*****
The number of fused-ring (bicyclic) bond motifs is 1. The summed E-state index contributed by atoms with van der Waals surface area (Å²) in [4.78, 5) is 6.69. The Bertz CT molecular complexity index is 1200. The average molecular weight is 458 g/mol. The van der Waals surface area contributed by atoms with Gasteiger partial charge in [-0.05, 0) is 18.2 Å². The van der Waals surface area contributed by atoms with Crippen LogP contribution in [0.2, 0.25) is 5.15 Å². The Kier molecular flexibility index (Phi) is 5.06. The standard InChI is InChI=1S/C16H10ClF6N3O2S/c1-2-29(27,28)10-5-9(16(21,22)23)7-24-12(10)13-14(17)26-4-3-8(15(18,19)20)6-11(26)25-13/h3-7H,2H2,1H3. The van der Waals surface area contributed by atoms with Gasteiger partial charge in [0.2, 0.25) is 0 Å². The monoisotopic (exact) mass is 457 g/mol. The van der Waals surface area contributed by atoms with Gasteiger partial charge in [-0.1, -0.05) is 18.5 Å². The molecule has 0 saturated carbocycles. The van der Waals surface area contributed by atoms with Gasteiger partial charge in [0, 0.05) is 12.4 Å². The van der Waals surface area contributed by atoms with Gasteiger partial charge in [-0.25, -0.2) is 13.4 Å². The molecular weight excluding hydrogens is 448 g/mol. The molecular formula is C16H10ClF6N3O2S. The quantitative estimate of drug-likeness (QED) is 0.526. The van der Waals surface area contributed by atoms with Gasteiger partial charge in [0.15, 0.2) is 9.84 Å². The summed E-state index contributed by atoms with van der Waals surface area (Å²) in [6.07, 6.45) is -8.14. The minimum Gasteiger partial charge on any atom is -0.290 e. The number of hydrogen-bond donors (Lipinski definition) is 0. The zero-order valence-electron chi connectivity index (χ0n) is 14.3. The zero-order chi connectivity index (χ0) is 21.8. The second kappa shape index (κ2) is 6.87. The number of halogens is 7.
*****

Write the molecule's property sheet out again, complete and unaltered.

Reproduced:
The number of fused-ring (bicyclic) bond motifs is 1. The summed E-state index contributed by atoms with van der Waals surface area (Å²) in [4.78, 5) is 6.69. The Bertz CT molecular complexity index is 1200. The average molecular weight is 458 g/mol. The van der Waals surface area contributed by atoms with Gasteiger partial charge in [-0.05, 0) is 18.2 Å². The van der Waals surface area contributed by atoms with Crippen LogP contribution in [0.2, 0.25) is 5.15 Å². The Kier molecular flexibility index (Phi) is 5.06. The standard InChI is InChI=1S/C16H10ClF6N3O2S/c1-2-29(27,28)10-5-9(16(21,22)23)7-24-12(10)13-14(17)26-4-3-8(15(18,19)20)6-11(26)25-13/h3-7H,2H2,1H3. The van der Waals surface area contributed by atoms with Gasteiger partial charge in [0.2, 0.25) is 0 Å². The monoisotopic (exact) mass is 457 g/mol. The van der Waals surface area contributed by atoms with Gasteiger partial charge in [-0.1, -0.05) is 18.5 Å². The molecule has 0 saturated carbocycles. The van der Waals surface area contributed by atoms with Gasteiger partial charge in [0, 0.05) is 12.4 Å². The van der Waals surface area contributed by atoms with Gasteiger partial charge in [-0.25, -0.2) is 13.4 Å². The molecular weight excluding hydrogens is 448 g/mol. The molecular formula is C16H10ClF6N3O2S. The quantitative estimate of drug-likeness (QED) is 0.526. The van der Waals surface area contributed by atoms with Gasteiger partial charge in [0.15, 0.2) is 9.84 Å². The summed E-state index contributed by atoms with van der Waals surface area (Å²) in [6.07, 6.45) is -8.14. The minimum Gasteiger partial charge on any atom is -0.290 e. The number of hydrogen-bond donors (Lipinski definition) is 0. The zero-order valence-electron chi connectivity index (χ0n) is 14.3. The zero-order chi connectivity index (χ0) is 21.8. The second kappa shape index (κ2) is 6.87. The number of halogens is 7.